By Jason Rantanen
Old Reliable Wholesale, Inc. v. Cornell Corporation (Fed. Cir. 2011) Download 10-1247
Panel: Newman, Mayer (author), and Bryson
For the second time this year the Federal Circuit has issued a precedential decision reversing an award of attorneys' fees entered against a patentee. Perhaps most noteworthy is the extent to which the judges on the court appear to be in agreement on the relevant standard and its application: although the panel compositions for Old Reliable and iLor v. Google do not overlap, the two opinions contain remarkably similar language and employ analogous analyses to reverse the exceptional case findings, suggesting a strong meeting of the minds on this issue.
In 2006, Old Reliable filed an infringement action against Cornell, contending that one of Cornell's insulated roofing products (VT-1) infringed Patent No. 5,069,950. Following depositions of the named inventor and Old Reliable's expert, the district court granted summary judgment of anticipation and obviousness based on based on a prior Cornell product (VT-2) and a third party product (the Air-Flo). The Federal Circuit affirmed the invalidity judgment in December 2009 via a Rule 36 summary disposition.
Meanwhile, Cornell had moved for an exceptional case determination and requested an award of its attorneys' fees. In February 2010, the district court granted Cornell's motion, although it limited its fee award to only the portion of the litigation following the September 2007 deposition of the named inventor, at which he admitted that the VT-2 "did the same thing as his invention." The district court concluded that Old Reliable's decision to continue the suit following this deposition was "improper and unjustified," warranting a finding of exceptional case. Old Reliable appealed.
Litigation Not "Objectively Baseless"
On appeal, the Federal Circuit drew heavily on its recent pronouncements in iLor v. Google, focusing its scrutiny on the "objectively baseless" element of the meritless case inquiry. As in iLor, the CAFC began its analysis by looking to Brooks Furniture: "Absent misconduct in conduct of the litigation or in securing the patent, sanctions may be imposed against the patentee only if both (1) the litigation is brought in subjective bad faith, and (2) the litigation is objectively baseless.” Slip Op. at 8, quoting Brooks Furniture Mfg., Inc. v. Dutailier Int’l, Inc., 393 F.3d 1378, 1381 (Fed. Cir. 2005). This second element, the court noted, involves a purely objective inquiry. "Unless an argument or claim asserted in the course of litigation is “so unreasonable that no reasonable litigant could believe it would succeed,” it cannot be deemed objectively baseless for purposes of awarding attorney fees under section 285." Slip Op. at 8, quoting iLor, 2011 U.S. App. LEXIS 516, at *12 (Fed. Cir. 2011).
The CAFC concluded that this "exacting standard" was not met in this case. The inventor's testimony failed to establish anticipation, which requires that all of the claim elements and their limitations be shown in a single prior art reference. Nor were Old Reliable's arguments distinguishing the VT-1 from the VT-2 "objectively meritless." "There was nothing frivolous or inherently implausible about Old Reliable’s [noninfringement assertion]." Slip. Op. at 12. Similarly non-frivolous was Old Reliable's argument that the third party product did not anticipate.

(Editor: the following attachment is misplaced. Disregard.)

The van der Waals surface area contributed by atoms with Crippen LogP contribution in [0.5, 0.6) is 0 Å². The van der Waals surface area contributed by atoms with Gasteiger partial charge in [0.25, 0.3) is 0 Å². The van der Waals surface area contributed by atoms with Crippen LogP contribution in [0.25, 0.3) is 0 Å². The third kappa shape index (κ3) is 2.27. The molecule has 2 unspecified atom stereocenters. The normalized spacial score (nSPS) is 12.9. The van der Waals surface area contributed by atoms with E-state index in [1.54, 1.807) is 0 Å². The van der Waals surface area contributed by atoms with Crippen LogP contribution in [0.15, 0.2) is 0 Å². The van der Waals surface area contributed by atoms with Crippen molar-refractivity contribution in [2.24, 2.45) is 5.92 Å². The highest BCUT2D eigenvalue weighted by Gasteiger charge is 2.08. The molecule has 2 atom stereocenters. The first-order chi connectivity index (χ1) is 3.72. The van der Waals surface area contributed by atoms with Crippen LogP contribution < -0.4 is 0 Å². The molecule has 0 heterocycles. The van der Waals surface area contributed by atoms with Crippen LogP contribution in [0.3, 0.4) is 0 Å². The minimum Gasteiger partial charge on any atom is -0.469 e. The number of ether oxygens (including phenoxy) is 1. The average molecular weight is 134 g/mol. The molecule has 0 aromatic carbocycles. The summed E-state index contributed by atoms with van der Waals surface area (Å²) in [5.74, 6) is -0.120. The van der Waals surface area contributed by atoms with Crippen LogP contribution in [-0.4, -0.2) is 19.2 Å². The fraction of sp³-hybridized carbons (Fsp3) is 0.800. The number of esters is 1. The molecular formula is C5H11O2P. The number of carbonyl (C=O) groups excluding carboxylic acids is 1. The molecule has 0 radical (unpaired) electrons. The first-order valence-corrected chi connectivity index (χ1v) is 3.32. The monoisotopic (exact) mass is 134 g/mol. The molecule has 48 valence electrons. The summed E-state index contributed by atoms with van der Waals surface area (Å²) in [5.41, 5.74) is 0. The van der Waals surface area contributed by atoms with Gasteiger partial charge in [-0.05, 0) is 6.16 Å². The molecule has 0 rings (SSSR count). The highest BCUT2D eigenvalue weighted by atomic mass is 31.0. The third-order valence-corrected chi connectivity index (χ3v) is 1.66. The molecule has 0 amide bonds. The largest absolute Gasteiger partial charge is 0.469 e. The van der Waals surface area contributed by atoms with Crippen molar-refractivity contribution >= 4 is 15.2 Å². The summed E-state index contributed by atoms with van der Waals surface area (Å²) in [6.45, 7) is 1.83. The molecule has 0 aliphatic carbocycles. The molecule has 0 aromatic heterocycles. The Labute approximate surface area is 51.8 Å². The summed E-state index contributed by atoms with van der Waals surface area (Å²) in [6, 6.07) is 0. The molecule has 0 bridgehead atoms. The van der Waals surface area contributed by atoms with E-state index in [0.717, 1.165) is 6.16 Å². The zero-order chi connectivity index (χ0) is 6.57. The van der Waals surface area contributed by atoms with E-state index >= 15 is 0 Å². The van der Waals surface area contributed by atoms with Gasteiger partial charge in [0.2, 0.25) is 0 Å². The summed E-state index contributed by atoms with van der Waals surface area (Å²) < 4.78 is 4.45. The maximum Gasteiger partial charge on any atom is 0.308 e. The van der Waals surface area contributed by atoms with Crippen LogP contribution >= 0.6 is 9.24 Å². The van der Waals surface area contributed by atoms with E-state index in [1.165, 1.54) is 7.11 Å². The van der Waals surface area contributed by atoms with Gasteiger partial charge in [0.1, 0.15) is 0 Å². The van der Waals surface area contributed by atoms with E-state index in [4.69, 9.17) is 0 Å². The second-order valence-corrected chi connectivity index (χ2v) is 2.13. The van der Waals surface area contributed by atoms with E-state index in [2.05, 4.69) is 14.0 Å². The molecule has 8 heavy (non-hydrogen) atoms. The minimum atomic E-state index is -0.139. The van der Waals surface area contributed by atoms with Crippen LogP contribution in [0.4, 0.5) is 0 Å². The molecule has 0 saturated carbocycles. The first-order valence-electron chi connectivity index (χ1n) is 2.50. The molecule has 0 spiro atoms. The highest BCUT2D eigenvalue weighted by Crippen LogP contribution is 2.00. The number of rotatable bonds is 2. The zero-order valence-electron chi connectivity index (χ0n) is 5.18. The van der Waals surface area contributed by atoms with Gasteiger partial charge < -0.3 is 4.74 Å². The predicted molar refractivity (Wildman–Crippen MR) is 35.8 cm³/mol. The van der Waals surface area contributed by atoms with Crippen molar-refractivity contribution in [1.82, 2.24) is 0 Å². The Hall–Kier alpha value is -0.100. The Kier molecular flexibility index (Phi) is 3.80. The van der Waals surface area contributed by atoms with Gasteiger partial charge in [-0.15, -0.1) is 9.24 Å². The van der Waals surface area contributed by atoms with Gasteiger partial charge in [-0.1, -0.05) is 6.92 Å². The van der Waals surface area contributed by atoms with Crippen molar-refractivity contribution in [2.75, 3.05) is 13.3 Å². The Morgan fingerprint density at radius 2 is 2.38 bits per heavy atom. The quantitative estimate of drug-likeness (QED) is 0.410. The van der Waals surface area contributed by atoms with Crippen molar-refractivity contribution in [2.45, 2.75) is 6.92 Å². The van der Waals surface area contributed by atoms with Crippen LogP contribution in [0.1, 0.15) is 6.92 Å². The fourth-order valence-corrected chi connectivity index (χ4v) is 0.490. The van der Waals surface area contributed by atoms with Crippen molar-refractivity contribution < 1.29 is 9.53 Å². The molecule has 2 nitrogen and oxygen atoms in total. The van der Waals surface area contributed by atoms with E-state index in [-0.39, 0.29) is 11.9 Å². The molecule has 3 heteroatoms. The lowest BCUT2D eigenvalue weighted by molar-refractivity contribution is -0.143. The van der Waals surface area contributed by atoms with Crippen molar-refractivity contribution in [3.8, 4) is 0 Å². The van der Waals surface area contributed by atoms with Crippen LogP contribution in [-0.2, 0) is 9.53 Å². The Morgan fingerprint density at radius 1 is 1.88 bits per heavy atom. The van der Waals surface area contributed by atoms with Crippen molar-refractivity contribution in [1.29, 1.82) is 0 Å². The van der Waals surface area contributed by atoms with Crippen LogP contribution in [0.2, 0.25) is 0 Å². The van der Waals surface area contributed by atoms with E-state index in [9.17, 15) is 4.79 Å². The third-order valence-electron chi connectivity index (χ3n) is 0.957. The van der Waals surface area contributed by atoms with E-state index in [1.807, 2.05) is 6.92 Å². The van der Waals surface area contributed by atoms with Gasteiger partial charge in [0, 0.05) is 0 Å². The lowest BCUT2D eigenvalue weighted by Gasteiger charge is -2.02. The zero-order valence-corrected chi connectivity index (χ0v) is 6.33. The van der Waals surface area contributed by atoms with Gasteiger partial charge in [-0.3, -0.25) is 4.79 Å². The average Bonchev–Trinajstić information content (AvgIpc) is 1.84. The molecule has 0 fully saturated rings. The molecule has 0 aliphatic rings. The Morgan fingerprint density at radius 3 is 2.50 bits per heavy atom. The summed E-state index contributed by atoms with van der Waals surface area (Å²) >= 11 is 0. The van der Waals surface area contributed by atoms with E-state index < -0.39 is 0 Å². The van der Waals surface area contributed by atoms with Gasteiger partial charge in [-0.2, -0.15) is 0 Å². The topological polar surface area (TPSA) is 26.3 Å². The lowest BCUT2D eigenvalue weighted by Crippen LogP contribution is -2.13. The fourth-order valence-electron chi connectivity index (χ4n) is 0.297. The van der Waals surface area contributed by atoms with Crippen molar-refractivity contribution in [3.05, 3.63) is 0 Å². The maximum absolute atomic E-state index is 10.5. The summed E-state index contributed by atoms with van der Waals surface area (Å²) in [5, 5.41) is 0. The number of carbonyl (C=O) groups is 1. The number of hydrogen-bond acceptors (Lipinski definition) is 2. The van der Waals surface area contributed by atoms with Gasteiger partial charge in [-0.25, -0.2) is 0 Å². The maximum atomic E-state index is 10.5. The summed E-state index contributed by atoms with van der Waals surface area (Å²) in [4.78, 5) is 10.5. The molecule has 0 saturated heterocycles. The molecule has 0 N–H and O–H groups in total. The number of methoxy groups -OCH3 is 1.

Effect of PTO Proceedings
On June 15, 2010 – after the CAFC's affirmance of the invalidity finding – the PTO issued a notice of intent to issue an ex parte reexamination certificate confirming the patentability of the '950 patent over references including the VT-2 and Air-Flo. Although this notice was withdrawn shortly thereafter (citing the CAFC affirmance), the panel nonetheless took judicial notice of the reexamination certificate and concluded that "the fact that the PTO confirmed the validity of the ’950 patent on reexamination provides probative evidence on the issue of whether Old Reliable had a reasonable basis for its assertion that its patent was not anticipated." Slip. Op. at 19.
Comment: The court's emerging doctrine of exceptional case determinations envisions a threshold "objective" requirement that must be met, regardless of whether the underlying theory is one of willful infringement or meritless suit. In the context of willful infringement, the infringer must have acted "despite an objectively high likelihood that its actions constituted infringement of a valid patent;" in the context of an exceptional case determination the conduct must be "objectively baseless." Subjective considerations of bad faith play no role in this determination. An actor may have a completely wrongful intent, but if the conduct itself does not meet the objective threshold that intent just doesn't matter. Given the extraordinarily high hurdle required to satisfy the objective standard – "Unless an argument or claim asserted in the course of litigation is 'so unreasonable that no reasonable litigant could believe it would succeed,' it cannot be deemed objectively baseless for purposes of awarding attorney fees under section 285" (Slip Op. at 8 (emphasis added) – one would expect such findings to be rare indeed.
Update: Scott Daniels of the blog Reexamination Alert has a discussion of the implications for reexamination.